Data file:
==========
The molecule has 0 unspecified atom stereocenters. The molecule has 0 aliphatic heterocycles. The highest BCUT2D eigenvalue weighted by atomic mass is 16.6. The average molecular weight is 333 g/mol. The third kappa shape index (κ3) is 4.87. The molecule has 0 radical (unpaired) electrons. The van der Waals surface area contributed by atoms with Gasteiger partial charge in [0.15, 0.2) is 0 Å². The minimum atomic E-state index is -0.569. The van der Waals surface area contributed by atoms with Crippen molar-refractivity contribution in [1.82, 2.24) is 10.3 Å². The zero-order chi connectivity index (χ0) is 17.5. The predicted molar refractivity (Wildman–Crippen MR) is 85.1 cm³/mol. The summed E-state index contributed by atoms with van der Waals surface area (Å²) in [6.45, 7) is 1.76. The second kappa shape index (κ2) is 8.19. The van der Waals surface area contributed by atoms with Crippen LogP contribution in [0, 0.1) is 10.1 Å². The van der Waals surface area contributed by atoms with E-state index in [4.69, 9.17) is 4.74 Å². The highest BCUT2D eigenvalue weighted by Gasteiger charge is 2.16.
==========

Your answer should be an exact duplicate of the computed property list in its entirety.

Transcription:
The molecule has 0 unspecified atom stereocenters. The molecule has 0 aliphatic heterocycles. The highest BCUT2D eigenvalue weighted by atomic mass is 16.6. The average molecular weight is 333 g/mol. The third kappa shape index (κ3) is 4.87. The molecule has 0 radical (unpaired) electrons. The van der Waals surface area contributed by atoms with Gasteiger partial charge in [0.15, 0.2) is 0 Å². The minimum atomic E-state index is -0.569. The van der Waals surface area contributed by atoms with Crippen molar-refractivity contribution in [1.82, 2.24) is 10.3 Å². The zero-order chi connectivity index (χ0) is 17.5. The predicted molar refractivity (Wildman–Crippen MR) is 85.1 cm³/mol. The summed E-state index contributed by atoms with van der Waals surface area (Å²) in [6.45, 7) is 1.76. The second kappa shape index (κ2) is 8.19. The van der Waals surface area contributed by atoms with Crippen LogP contribution in [0, 0.1) is 10.1 Å². The van der Waals surface area contributed by atoms with E-state index in [4.69, 9.17) is 4.74 Å². The highest BCUT2D eigenvalue weighted by Gasteiger charge is 2.16.